Updated: November 2, 2012 at 12:00 am
Raina Seabaugh hopes kids — and their parents — go ape over her new business.
Seabaugh and her husband, Jeff Seabaugh, own Little Monkey Bizness Colorado Springs, which opened last month at 1015 Kelly Johnson Blvd., on the north side of the Springs near Chapel Hills Mall. It’s part of a Denver-based franchise operation that has a dozen indoor family fun centers in five states.
The 7,100-square-foot Springs center offers a colorful, oversized soft play structure and other play equipment for kids up to age 8 or so. It also features an art room stocked with paints, markers, scissors, paper and other items, and is the first Little Monkey Bizness to feature a new interactive technology from EyeClick called EyeStep. Parents can play along with their kids or enjoy Seattle’s Best coffee as they watch from a cafe that overlooks the play area.
Raina Seabaugh, a Colorado Springs native, is a former math teacher; she taught two years at a middle school in California and another two at Rampart High School in the Springs. Jeff Seabaugh, a former Marine, recently went to work for NAVSYS in Monument; he previously worked at The Gazette. He’s also the chief financial officer and treasurer of Tutaweza, a nonprofit organization that delivers scholarships to Tanzanian children. They have two little monkeys of their own — a 5-year-old son and 2-year-old daughter.
Raina Seabaugh recently answered a few questions about the business.
Question: How did you two end up becoming Little Monkey Bizness owners?
Answer: I come from a family of entrepreneurs; both my parents started their own business, and so did my grandparents. We always knew we wanted to have a business. It just took us a long time to find out which business really fit us the best. We looked at several other franchises and didn’t find one where we felt like we could be there every day and still enjoy it all the time.
Our kids really helped us go this direction: Our 5-year-old son is very active, and we struggled to find things, in the winter months especially, to keep him busy and active. We thought of an idea similar to this on our own, and then someone said, “Hey, have you heard about Little Monkey Bizness in Denver? You should go check it out.” So we went and visited and started talking to the founder of Little Monkey Bizness, and found that a lot of our ideas aligned.
Q: How did you choose this location? Was this a new build or was something here before?
A: It used to be the Flooring America store. It was surprisingly hard for us to find a good piece of commercial real estate; we needed a certain height of ceiling for our play equipment and a certain square footage to fit in everything that we needed. We looked at a lot of spaces. This one, I felt the location was the best because we’re on the north side but close to the interstate, so we’re accessible to all parts of town. It’s a busy part of town, too
Q: It seems like there have been several indoor play centers that have come and gone in the Springs, such as Li’l Biggs. Did that give you pause, particularly during this still rocky economy?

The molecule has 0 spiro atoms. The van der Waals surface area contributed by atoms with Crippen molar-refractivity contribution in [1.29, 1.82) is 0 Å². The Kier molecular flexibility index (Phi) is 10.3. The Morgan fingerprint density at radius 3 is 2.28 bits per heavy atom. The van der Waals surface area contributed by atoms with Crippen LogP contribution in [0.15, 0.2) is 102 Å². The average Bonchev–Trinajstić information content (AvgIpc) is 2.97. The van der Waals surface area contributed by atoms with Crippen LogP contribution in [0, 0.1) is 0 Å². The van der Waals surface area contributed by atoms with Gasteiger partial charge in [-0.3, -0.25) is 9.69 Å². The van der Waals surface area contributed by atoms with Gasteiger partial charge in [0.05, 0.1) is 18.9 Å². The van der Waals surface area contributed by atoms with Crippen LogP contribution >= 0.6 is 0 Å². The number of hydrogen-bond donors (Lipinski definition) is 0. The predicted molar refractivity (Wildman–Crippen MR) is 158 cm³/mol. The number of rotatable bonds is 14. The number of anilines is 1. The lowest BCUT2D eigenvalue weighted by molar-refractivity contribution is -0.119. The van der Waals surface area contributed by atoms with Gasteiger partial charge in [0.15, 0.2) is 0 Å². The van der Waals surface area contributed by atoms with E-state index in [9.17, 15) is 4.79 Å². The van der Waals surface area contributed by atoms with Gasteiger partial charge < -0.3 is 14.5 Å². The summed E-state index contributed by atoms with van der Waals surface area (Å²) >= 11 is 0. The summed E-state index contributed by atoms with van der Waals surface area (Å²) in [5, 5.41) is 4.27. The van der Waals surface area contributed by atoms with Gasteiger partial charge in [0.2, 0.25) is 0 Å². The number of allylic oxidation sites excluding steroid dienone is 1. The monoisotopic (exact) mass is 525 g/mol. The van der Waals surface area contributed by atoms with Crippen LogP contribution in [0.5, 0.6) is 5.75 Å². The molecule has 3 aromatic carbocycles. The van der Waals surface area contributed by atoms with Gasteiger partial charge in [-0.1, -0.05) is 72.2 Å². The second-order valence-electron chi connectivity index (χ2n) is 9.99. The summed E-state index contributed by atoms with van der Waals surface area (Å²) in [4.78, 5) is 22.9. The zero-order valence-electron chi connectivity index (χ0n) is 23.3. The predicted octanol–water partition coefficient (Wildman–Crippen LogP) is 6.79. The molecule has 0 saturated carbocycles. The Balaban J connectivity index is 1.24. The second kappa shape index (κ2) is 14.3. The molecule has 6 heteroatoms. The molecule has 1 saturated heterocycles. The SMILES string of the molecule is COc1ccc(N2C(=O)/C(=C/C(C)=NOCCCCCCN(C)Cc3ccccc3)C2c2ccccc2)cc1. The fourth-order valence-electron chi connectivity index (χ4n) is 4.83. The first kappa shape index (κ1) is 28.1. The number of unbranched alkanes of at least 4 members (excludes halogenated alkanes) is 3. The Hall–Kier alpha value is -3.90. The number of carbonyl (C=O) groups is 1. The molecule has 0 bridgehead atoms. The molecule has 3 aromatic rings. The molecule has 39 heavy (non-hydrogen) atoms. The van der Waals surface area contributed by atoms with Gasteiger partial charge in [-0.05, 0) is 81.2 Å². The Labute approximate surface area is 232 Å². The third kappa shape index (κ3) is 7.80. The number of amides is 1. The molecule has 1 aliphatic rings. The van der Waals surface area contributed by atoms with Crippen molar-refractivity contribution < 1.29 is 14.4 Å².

A: I would say slightly. We were surprised when Li’l Biggs closed. Pump It Up, on Powers Boulevard, is another one that closed. I think the city needs more things for kids to do inside, especially in the winter. And looking at this business model and how the Little Monkey Bizness locations in Denver have done, all of them have done great. In the long run, the economy wasn’t a scare factor.
Q: In a business like this, I would think safety is job one. How do you keep the kids safe?
A: My staff is very aware of who’s going in and out of the doors at all times. We make sure every person is greeted when they come in. If it is an adult alone, we make sure that they tell us who they’re meeting. In terms of the play equipment, our whole floor is double padded underneath the carpet. The soft play structure has netting all around it so kids can’t fall out. It’s all enclosed.
Q: I know you haven’t been open long, but how has it been going?
A: It’s going well. The exciting part is seeing kids in here and enjoying the place and playing on the equipment. The parents seem to love it, too. We got a mom in here the other day — she didn’t really know what we were but decided to check it out with her three kids — and they stayed for six hours.
Q: Christmas is on the horizon; I would think that could be a good time for business.
A: Yes, I think both Thanksgiving week and Christmas break we’re going to be busy. We’ll also be open on all the school snow days, so this will be a place for people to come.
Q: What is the EyeStep technology and how did you become the first location to have it?
A: Other locations cater to age 6 or so in terms of what they offer. The founder wanted to introduce some things that would raise that age a little bit, so that a little bit older kids would be interested in coming. So that’s where the technology piece comes in. With the EyeStep, there are different effects that we have. Like there’s a soccer game where it shows a soccer field on the floor and a soccer ball projected on the field, and kids can come up and kick at the soccer ball and it moves.
Questions and answers are edited for brevity and clarity.